The Stanford Encyclopedia of Philosophy is a project of Stanford University for the assembly of a freely available work of scholarship in the stated field. But sadly, the work is intentionally written with a deceptively Christian bias, which I became informed of only by complaining of discrepancies in its coverage.

One will take note, in looking over the organization's website introduction and its "About the SEP" section that it makes no mention whatsoever of any theological bias; or of Christianity, specifically, at all. Instead, all that is told of its purpose is that it began "by creating a (static) online dictionary of philosophy" and was developed toward a singular goal, "to be an online encyclopedia that would satisfy the highest academic standards."

It was in light of this claimed purpose and presentation that I addressed the following concern to the SEP:
I was given to understanding that the SEP was a non-denominational effort aiming at providing accurate information rather than prosletyzing a particular faith. It comes as a surprise to me, then, that this work would contain an article on 'Miracles' written by a lauded Christian apologist (, which article firstly neglects mention of ANY religious tradition other than Judaism (briefly) and Christianity (extensively, and despite the extensive reports of miracles amongst most every faith tradition on Earth), and which reads as an apologia for the acceptance of miracles, concluding rather imaginitively that circumstances might make it "wildly improbable, that the testifier is either a deceiver or himself deceived" -- in other words, asking the reader to trust in miracles (but apparently only Christian miracles, the truth or falsity of those being the sole focus of discussion). This bias is unsurprisingly continued in the bibliography, which is heavily laden with Christian apologetics and devoid of materials concerning miraculous claims for any other specific religion.
To this, I received a response containing the following passage:
Your message is written without the knowledge as to the fact that the SEP is designed to be a resource for the academic community of philosophers teaching philosophy in English at universities throughout the world, and that its philosophy of religion section primarily concerns itself with the main literature and traditions that evolved from Christian theologians in the middle ages. So the author wasn't asked to review the literature discussing miracles in all the world's religions, but rather the literature that has emerged in the tradition just identified. We therefore encourage you to read the entry with the goal of finding out what this tradition has had to say about miracles.
Well, obviously my message was written "without the knowledge as to the fact," because, again, nowhere in any of the SEP's materials do they indicate such a bias towards supporting Christianity!! Instead, a thorough reading of SEP's self-description yields precisely the opposite impression, and a carefully constructed impression at that.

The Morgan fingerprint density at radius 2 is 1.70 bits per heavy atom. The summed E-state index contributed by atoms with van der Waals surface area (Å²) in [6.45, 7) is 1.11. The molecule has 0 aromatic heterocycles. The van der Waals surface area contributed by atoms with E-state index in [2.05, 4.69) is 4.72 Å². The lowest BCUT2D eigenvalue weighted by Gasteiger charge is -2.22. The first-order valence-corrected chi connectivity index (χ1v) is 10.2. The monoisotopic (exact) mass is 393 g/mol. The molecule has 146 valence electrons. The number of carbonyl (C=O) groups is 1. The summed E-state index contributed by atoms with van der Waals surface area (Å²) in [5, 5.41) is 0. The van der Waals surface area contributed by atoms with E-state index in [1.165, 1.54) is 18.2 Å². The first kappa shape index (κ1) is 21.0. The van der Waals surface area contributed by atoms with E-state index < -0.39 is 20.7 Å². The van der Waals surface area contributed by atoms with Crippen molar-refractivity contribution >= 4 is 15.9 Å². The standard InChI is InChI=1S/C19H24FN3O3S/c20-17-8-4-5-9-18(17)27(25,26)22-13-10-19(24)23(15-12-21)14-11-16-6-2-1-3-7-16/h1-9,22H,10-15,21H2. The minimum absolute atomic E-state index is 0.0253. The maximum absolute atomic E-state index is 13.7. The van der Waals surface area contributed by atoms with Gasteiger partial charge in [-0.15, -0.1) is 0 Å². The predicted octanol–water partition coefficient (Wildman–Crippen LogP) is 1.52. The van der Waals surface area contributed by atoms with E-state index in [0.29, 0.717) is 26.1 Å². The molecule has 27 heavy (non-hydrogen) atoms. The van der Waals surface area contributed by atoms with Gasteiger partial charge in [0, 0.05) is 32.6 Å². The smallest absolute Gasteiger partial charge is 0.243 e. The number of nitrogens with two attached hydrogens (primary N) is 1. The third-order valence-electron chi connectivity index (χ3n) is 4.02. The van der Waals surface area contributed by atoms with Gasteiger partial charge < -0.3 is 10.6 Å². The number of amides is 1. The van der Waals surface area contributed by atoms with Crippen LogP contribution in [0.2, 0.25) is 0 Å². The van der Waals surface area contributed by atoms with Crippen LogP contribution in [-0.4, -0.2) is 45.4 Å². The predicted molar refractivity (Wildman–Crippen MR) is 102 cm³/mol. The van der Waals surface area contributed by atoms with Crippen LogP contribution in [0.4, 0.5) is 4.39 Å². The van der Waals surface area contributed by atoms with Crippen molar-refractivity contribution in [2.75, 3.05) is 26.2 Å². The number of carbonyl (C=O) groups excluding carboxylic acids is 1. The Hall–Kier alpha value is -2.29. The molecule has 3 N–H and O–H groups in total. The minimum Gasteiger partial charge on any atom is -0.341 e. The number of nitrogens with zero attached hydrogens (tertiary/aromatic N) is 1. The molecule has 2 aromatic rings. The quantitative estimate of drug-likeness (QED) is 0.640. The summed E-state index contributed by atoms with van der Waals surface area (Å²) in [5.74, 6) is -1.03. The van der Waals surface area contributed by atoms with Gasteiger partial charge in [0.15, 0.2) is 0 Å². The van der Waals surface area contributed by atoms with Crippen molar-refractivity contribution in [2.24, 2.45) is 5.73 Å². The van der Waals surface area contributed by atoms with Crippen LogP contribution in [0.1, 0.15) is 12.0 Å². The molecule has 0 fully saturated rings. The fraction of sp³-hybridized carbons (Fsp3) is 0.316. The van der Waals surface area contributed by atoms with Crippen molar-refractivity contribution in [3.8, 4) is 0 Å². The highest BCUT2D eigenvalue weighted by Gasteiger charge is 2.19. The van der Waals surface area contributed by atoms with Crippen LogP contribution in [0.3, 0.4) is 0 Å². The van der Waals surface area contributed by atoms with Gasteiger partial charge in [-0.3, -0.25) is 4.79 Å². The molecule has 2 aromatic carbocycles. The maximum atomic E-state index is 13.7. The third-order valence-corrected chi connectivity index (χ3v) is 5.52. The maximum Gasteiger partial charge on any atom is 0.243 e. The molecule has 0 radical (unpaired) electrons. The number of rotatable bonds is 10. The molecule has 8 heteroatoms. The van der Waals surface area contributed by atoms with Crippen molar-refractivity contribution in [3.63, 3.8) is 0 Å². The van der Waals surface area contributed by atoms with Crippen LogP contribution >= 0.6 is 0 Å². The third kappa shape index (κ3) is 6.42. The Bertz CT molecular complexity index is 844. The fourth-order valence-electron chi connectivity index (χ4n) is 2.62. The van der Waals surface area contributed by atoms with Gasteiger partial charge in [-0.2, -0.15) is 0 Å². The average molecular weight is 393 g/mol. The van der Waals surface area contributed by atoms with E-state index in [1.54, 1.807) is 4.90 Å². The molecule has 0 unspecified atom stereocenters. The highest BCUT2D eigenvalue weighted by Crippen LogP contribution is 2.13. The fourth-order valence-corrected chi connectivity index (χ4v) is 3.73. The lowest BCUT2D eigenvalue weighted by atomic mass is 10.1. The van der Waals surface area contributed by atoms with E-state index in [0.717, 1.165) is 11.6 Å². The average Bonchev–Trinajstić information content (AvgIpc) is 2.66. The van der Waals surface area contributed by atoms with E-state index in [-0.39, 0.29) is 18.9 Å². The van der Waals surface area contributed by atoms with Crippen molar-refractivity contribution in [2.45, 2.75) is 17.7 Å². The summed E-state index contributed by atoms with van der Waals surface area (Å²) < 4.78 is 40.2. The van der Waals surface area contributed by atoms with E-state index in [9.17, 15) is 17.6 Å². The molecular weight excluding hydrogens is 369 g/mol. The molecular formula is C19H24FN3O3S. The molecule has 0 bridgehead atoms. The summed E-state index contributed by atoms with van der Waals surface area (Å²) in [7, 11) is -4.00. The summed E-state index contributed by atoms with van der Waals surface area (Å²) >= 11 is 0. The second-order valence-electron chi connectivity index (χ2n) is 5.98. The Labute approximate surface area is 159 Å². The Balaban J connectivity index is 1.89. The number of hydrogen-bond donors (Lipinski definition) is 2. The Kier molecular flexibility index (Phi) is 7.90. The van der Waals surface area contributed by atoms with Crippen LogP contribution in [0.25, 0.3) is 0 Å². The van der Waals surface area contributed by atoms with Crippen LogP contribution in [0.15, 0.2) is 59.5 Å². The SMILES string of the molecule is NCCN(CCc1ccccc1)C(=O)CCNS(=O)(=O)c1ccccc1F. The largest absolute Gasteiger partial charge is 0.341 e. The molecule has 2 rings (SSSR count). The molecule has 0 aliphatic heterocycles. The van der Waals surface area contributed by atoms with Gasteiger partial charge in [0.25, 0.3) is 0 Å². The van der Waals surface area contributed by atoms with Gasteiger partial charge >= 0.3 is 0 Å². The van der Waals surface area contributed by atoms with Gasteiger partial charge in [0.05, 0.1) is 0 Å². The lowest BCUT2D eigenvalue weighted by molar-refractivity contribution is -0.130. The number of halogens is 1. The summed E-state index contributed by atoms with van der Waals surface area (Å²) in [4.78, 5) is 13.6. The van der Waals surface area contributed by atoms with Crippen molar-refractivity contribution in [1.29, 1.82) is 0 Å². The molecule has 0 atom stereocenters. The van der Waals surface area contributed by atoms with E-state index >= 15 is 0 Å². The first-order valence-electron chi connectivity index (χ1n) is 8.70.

And as to the proposition that this is justifiable based on this claimed purpose of this project being "teaching philosophy in English," well I can think of few examples of more nonsensical reasoning. Philosophical works from all religious traditions have been written in or translated to English (just as, it must be pointed out, the many of the Christian philosophical works relied upon by the SEP in its own materials have in fact been translated from other languages, ancient forms of Latin and Greek, and from as many other languages in which they've been written). Even those works written in English, if so composed in the Middle Ages, effectively require translation from archaic forms of the ever-changing language.

And finally any competent philosopher will confess to the sheer impossibility of fully discussing the philosophical implications of topics such as "miracles" without addressing the positions of the various worldwide systems of thought. This is one of a great many topics which the SEP treats similarly, addressing only from the perspective of Christian argumentation, and drawing conclusions favoring that position. Indeed, in the SEP's article on "Creation and Conservation," the author laments the difficulty of theism (examined only by quoting and citing Christian philosophers) to overcome Deism in light of situations such as World War II, where an intervening deity might have set a less horrific stage. The author actually concludes the article by extolling "glimmers of hope" that future work will "bar a Deistic account of remote responsibility for the entire unfolding of the history of the cosmos."

So as to avoid a wholly negative review over this fault, I will readily applaud the depth of the SEP's consideration of weighty theological issues, and the fact that despite its hidden bias it avoids the graver pitfall of absolutism. Even where its authors lean farther towards Christianity than logic will bear, the work never becomes outright proselytization seeking conversion. And there are some articles on this site which, possibly dependent on the professionalism underpinning their authorship, do seem to present more balanced analyses of their topics. And so, in the final analysis, the SEP is as useful as Wikipedia or Answers in Genesis or any other website bearing bias, subtle or overt -- as a useful jumping off point to those who are aware of the potential bias sought to be imparted through its materials.

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